How best to sum up this album? In a word – monumental. To go much deeper, it’s much like the Testaccio mound the record takes its name from. Made out of centuries of layers of broken amphorae: mysterious and strange yet fascinating and beloved, half-temple and half-rubbish dump; base and precious, natural and artificial; ancient and new, squalid and luxurious at the same time. And discographically monumental too, as Heinrich Dressel’s record is one of the pillars of that sound by which a certain Roman scene – and his label MinimalRome – has defined itself over the past decade. It’s a fusion of excessively epic minimal synth and Giallo-infused temperament, lightly peppered with the just the right dose of steel but also just the right dose of plastic.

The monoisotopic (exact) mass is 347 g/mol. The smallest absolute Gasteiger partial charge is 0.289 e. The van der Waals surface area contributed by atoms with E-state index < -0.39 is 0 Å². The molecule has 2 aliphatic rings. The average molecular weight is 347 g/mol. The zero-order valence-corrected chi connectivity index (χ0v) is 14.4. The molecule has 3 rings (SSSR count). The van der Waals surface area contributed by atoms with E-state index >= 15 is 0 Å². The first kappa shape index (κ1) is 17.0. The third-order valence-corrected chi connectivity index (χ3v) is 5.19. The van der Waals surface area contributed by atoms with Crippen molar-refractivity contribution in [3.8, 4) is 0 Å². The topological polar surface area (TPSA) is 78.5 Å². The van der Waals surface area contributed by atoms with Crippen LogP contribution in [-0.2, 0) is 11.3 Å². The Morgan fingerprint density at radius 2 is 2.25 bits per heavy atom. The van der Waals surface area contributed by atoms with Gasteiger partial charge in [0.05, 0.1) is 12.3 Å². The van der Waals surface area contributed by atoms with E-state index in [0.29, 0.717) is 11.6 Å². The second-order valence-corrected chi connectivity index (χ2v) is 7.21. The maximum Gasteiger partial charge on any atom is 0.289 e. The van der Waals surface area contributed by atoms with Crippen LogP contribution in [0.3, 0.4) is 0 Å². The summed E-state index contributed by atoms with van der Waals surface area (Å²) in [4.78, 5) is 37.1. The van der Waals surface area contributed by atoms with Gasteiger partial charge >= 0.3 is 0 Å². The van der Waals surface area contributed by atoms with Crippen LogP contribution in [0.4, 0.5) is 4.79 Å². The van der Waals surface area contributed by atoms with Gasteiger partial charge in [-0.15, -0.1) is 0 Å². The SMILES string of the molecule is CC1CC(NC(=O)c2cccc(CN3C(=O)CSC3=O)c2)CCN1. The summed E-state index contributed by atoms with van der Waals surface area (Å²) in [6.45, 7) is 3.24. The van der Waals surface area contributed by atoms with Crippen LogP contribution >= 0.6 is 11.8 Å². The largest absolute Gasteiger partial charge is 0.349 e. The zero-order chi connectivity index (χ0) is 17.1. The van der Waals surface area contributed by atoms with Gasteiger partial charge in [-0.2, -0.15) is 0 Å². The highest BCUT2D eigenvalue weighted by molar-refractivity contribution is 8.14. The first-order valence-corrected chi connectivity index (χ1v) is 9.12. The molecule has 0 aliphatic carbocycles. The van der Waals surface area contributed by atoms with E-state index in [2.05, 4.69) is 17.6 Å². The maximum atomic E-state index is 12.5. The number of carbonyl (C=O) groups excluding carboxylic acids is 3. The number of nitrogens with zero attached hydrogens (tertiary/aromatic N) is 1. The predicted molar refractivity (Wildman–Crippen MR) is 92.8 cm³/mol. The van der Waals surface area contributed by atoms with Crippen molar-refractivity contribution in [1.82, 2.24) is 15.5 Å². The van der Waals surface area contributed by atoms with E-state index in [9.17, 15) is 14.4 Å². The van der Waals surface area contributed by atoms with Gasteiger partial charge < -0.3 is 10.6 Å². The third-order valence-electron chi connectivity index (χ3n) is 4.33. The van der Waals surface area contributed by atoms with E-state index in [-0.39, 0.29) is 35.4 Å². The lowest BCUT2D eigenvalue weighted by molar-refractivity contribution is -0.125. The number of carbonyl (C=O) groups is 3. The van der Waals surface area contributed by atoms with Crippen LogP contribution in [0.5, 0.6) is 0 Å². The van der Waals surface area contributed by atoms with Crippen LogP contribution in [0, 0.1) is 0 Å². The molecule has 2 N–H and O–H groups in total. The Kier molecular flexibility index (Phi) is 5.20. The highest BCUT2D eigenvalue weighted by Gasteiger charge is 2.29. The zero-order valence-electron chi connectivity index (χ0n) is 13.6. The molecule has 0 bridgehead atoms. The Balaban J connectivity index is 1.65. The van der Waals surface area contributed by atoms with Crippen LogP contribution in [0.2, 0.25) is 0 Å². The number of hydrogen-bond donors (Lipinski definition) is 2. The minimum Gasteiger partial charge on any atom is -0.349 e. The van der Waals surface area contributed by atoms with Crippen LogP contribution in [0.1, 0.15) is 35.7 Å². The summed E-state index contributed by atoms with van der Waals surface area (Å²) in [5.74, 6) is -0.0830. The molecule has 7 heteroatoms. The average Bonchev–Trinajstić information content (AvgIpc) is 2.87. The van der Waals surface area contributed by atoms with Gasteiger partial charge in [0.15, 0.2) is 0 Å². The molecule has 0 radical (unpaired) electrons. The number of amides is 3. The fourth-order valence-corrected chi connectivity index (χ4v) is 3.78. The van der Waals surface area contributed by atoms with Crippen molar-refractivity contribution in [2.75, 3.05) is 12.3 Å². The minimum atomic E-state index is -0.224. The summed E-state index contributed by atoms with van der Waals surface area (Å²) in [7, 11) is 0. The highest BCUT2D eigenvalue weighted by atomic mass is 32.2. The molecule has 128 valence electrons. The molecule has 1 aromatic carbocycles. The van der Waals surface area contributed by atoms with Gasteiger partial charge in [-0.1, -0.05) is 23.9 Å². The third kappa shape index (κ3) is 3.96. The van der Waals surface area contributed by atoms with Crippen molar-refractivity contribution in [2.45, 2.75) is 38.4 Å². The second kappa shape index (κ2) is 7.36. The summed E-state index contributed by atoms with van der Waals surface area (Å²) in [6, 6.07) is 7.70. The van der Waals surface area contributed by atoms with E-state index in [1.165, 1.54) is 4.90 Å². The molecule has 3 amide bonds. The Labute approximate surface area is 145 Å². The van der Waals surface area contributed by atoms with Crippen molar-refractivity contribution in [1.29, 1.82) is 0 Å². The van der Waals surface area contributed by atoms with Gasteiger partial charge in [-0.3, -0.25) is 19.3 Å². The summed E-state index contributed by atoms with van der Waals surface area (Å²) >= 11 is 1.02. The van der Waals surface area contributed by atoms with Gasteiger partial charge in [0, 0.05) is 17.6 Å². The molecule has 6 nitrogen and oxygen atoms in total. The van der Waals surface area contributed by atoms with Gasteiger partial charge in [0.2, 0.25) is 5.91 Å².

The journey is a satisfying, exciting and even erotic one for those who decide to run with it. From the tensely suspended soundscape and vocoded ghosts of “Welcome to Mons Testaceum,” to the Frozen Autumn-meets-Goblin horror-soaked dance of “Night Comes on the Broken Pots Forest,” via the shiny futurism of “Fohat Digs Holes in the Amphora,” and the artificially insectoid washes of “Ghastly Signals from the Night”. If the more muscular nuances of Italian synth in whatever form make your heart beat, you should climb Mons Testaceum. Legowelt, who originally put this on a CD-r on his Strange Life Records back in 2007, can’t be wrong. And neither can 18-odd centuries of civilisation.